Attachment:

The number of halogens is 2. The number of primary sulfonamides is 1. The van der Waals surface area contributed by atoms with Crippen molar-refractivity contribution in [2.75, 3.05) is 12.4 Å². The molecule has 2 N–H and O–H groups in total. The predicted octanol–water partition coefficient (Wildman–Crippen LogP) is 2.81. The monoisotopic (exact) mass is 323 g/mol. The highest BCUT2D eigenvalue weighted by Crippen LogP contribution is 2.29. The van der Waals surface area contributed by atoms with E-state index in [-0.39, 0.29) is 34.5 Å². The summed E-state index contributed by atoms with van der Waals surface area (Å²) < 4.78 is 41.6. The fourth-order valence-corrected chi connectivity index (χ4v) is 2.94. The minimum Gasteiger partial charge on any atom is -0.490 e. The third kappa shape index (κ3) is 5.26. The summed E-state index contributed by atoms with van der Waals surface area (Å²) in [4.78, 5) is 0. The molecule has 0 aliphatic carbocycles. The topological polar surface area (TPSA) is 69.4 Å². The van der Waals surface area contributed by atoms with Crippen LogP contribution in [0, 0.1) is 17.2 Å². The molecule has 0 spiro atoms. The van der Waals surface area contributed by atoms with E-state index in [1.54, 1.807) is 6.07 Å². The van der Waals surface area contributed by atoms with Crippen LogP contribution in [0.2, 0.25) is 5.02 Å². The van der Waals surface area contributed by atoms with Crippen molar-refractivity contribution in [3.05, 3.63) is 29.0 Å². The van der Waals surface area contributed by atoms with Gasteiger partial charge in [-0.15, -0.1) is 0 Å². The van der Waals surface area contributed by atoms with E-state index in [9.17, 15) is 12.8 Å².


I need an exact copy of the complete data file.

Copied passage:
The number of halogens is 2. The number of primary sulfonamides is 1. The van der Waals surface area contributed by atoms with Crippen molar-refractivity contribution in [2.75, 3.05) is 12.4 Å². The molecule has 2 N–H and O–H groups in total. The predicted octanol–water partition coefficient (Wildman–Crippen LogP) is 2.81. The monoisotopic (exact) mass is 323 g/mol. The highest BCUT2D eigenvalue weighted by Crippen LogP contribution is 2.29. The van der Waals surface area contributed by atoms with E-state index in [-0.39, 0.29) is 34.5 Å². The summed E-state index contributed by atoms with van der Waals surface area (Å²) < 4.78 is 41.6. The fourth-order valence-corrected chi connectivity index (χ4v) is 2.94. The minimum Gasteiger partial charge on any atom is -0.490 e. The third kappa shape index (κ3) is 5.26. The summed E-state index contributed by atoms with van der Waals surface area (Å²) in [4.78, 5) is 0. The molecule has 0 aliphatic carbocycles. The topological polar surface area (TPSA) is 69.4 Å². The van der Waals surface area contributed by atoms with Crippen LogP contribution in [0, 0.1) is 17.2 Å². The molecule has 0 spiro atoms. The van der Waals surface area contributed by atoms with E-state index in [1.54, 1.807) is 6.07 Å². The van der Waals surface area contributed by atoms with Crippen LogP contribution in [0.2, 0.25) is 5.02 Å². The van der Waals surface area contributed by atoms with Crippen molar-refractivity contribution in [3.05, 3.63) is 29.0 Å². The van der Waals surface area contributed by atoms with Gasteiger partial charge in [-0.15, -0.1) is 0 Å². The van der Waals surface area contributed by atoms with E-state index in [9.17, 15) is 12.8 Å².